Bioghraphy of Mary Robinson

Photo:Former President of Ireland, Mary Robinson

Former President of Ireland, Mary Robinson

Former Irish President and United Nations High Commissioner for Human Rights

By David Williams

Mary Therese Winifred Robinson (nee Bourke) was born in Ballina, Co. Mayo on the 21st May 1944.

At 25, Mary Robinson became Ireland's youngest professor of law when she was appointed Reid Professor of Constitutional and Criminal Law at Trinity College, where she also served as lecturer in European Community Law. From 1969 to 1989, Mary Robinson was a member of Seanad Éireann.

She quickly gained a reputation as a strong advocate for human rights, campaigning to eliminate discrimination against women in Irish society. She also worked as a legal advisor in the campaign for reform of homosexuality laws.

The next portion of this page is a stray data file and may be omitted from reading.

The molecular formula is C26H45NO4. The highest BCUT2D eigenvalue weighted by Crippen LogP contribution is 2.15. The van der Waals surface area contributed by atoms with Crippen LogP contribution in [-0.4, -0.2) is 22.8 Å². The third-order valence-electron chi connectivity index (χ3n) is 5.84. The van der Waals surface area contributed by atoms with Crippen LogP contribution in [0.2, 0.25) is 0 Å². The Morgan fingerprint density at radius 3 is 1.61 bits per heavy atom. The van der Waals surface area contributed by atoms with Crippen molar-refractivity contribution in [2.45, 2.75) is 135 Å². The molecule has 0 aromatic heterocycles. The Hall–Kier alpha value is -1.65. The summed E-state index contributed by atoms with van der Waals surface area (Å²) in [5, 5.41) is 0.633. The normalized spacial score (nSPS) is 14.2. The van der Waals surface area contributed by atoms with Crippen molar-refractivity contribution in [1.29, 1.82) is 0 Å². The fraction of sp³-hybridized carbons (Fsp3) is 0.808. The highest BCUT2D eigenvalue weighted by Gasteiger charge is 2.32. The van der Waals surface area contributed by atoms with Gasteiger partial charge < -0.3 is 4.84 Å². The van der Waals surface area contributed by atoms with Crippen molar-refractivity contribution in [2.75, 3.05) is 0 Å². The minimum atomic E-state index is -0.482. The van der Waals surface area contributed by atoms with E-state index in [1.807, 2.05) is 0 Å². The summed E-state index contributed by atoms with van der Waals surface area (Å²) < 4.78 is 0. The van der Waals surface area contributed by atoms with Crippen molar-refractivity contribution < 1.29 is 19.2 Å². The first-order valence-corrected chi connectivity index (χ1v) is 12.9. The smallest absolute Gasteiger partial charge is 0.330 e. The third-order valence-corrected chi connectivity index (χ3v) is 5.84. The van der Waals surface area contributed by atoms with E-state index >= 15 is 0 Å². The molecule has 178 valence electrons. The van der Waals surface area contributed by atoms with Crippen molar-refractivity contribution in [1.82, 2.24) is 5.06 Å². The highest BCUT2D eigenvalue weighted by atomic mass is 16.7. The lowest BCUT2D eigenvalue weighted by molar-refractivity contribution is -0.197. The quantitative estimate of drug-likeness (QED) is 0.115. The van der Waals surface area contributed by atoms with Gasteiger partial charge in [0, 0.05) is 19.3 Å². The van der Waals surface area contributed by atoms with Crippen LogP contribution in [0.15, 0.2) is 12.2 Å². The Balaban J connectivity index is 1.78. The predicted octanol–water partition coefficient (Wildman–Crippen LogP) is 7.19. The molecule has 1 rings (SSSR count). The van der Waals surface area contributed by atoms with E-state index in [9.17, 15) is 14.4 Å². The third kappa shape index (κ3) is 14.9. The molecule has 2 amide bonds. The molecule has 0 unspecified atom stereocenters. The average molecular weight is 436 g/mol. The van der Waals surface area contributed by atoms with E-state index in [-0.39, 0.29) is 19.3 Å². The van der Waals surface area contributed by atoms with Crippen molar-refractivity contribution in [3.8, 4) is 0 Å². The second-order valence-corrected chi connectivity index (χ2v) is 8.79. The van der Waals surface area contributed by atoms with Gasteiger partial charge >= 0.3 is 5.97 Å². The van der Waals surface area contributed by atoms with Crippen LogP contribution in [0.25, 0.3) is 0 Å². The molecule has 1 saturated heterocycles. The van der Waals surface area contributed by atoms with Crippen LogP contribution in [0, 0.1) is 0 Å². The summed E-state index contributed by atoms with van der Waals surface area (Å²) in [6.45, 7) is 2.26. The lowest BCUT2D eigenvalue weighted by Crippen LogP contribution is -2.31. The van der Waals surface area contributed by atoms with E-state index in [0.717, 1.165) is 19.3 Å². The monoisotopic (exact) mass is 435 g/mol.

In 1990, she was the first woman to be elected President of Ireland. While in office, she used her influence to draw attention to global humanitarian issues. She traveled to Somalia in 1992 and went to Rwanda after the genocide in 1994. When she visited Queen Elizabeth in London, it was the first such meeting between the heads of state of the two countries.

She famously put a symbolic light in the kitchen window in Áras an Uachtaráin, ( the candle in the window ) to remember the Irish Diaspora.

In 1997, she became United Nations High Commissioner for Human Rights, a post she held until 2002. In July 2009 she was awarded the Presidential Medal of Freedom, the highest civilian honour bestowed by the United States.

This page was added by Averil Staunton on 29/04/2011.
Comments about this page

Yes, Mary was big on human Rights issues in countries  throughout the world but was curiously silent on the human rights abuses occurring just 50 miles north of Dublin in occupied Ireland. As has been said of Irishmen/women 'they fight every war but their own'

By Anne McHugh
On 11/08/2014